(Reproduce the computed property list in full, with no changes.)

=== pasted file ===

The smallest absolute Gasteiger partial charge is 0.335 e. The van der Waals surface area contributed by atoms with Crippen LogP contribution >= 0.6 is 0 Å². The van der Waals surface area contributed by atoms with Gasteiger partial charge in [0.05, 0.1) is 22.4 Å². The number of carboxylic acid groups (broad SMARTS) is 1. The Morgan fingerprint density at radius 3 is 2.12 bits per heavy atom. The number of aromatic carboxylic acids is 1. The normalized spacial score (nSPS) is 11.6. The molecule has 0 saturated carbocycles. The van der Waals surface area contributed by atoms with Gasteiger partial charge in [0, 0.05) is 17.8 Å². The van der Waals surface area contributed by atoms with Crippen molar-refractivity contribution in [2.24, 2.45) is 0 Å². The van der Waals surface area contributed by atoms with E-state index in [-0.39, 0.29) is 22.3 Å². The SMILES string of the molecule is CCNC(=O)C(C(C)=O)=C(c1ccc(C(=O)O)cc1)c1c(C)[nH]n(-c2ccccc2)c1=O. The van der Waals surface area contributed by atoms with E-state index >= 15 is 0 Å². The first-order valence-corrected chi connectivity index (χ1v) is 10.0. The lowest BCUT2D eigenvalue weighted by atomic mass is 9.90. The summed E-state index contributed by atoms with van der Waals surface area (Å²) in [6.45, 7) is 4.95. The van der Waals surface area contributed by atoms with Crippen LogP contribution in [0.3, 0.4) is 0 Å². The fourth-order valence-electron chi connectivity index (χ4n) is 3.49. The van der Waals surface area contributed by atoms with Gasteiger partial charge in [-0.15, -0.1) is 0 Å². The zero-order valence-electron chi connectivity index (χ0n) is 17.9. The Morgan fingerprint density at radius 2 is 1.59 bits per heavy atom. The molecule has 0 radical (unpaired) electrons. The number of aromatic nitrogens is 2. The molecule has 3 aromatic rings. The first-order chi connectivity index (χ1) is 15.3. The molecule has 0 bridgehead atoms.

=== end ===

The smallest absolute Gasteiger partial charge is 0.335 e. The van der Waals surface area contributed by atoms with Crippen LogP contribution >= 0.6 is 0 Å². The van der Waals surface area contributed by atoms with Gasteiger partial charge in [0.05, 0.1) is 22.4 Å². The number of carboxylic acid groups (broad SMARTS) is 1. The Morgan fingerprint density at radius 3 is 2.12 bits per heavy atom. The number of aromatic carboxylic acids is 1. The normalized spacial score (nSPS) is 11.6. The molecule has 0 saturated carbocycles. The van der Waals surface area contributed by atoms with Gasteiger partial charge in [0, 0.05) is 17.8 Å². The van der Waals surface area contributed by atoms with Crippen molar-refractivity contribution in [2.24, 2.45) is 0 Å². The van der Waals surface area contributed by atoms with E-state index in [-0.39, 0.29) is 22.3 Å². The SMILES string of the molecule is CCNC(=O)C(C(C)=O)=C(c1ccc(C(=O)O)cc1)c1c(C)[nH]n(-c2ccccc2)c1=O. The van der Waals surface area contributed by atoms with E-state index >= 15 is 0 Å². The first-order valence-corrected chi connectivity index (χ1v) is 10.0. The lowest BCUT2D eigenvalue weighted by atomic mass is 9.90. The summed E-state index contributed by atoms with van der Waals surface area (Å²) in [6.45, 7) is 4.95. The van der Waals surface area contributed by atoms with Crippen LogP contribution in [0.3, 0.4) is 0 Å². The fourth-order valence-electron chi connectivity index (χ4n) is 3.49. The van der Waals surface area contributed by atoms with Gasteiger partial charge in [-0.15, -0.1) is 0 Å². The zero-order valence-electron chi connectivity index (χ0n) is 17.9. The Morgan fingerprint density at radius 2 is 1.59 bits per heavy atom. The molecule has 0 radical (unpaired) electrons. The number of aromatic nitrogens is 2. The molecule has 3 aromatic rings. The first-order chi connectivity index (χ1) is 15.3. The molecule has 0 bridgehead atoms.